> - Hard to do deployments from within Puppet (it's configuration
> management tool, not a deployment tool - currently we plan to keep using
> our own deployment tools).
> - Hard to clean up after itself if we alter the configuration we want.
> == Things we like about Ensemble ==
> - Clean syntax and very simple to deploy services.
> - Powerful concepts that hold the promise of allowing easy scalability
> of services.
> == Things we don't like about Ensemble ==
> - Ensemble seems to currently require a cloud infrastructure (EC2/S3
> specifically) to run. Are there plans in the future to allow Ensemble to
> run on bare metal? Our usage of EC2 has been limited for a number of
> reasons, including cost and performance. If the plan was to only ever
> have Ensemble work on EC2, that'd make it hard to adopt it for our
> services.

This is on the roadmap, but probably till oneieric+1 before we get to bare metal usage.
We can prioritize this if need be. 

> - Doesn't seem to be a way to maintain state across the servers that
> Ensemble is managing.

Could you elaborate what you mean by that.

> - Can't preview changes before they happen to determine if they will do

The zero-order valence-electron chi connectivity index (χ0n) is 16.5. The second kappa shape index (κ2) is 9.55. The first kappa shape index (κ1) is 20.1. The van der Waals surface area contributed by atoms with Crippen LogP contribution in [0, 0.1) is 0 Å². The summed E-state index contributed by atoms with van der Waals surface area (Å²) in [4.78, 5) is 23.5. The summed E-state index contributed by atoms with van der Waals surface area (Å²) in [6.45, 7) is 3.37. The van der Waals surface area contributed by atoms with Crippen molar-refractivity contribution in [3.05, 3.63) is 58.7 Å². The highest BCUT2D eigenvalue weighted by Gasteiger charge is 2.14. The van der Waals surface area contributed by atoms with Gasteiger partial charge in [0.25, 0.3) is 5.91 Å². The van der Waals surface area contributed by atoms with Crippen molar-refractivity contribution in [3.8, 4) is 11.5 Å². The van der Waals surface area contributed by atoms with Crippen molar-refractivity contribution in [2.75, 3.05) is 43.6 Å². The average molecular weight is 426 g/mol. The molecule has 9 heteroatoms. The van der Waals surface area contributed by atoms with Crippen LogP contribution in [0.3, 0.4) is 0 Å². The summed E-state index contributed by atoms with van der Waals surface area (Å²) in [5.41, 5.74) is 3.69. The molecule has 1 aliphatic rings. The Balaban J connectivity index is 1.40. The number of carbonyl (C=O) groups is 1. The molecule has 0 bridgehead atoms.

> what you want them to do. Can't test out new versions of different
> formulas with different "environments".

Right, its not declarative, so dry run options listing what it would do are not
readily possible. Ensemble runs an executable, so visibility into the logic there
is limited. 

It is possible to run multiple versions of the same formula, for different services,
and upgrade the services individually.

> == Some other comments based on the example formulas ==
> - The "utility instance" seems to be a single point of failure. If this
> goes down do we lose access to everything?

The goal is that this 'utility instance' should be scaled like any other
ensemble service, with the distinction changing to its just an internal service.

> - Once you've hooked items together, it's confusing to me that the
> "mysql" service is saying it's relation is "db: wordpress" - wordpress
> isn't a DB, so shouldn't this be saying "app: wordpress" or "db for:
> wordpress"?

Yeah.. this is probably poor naming in the example, the mysql name for the
relation could definitely be called app.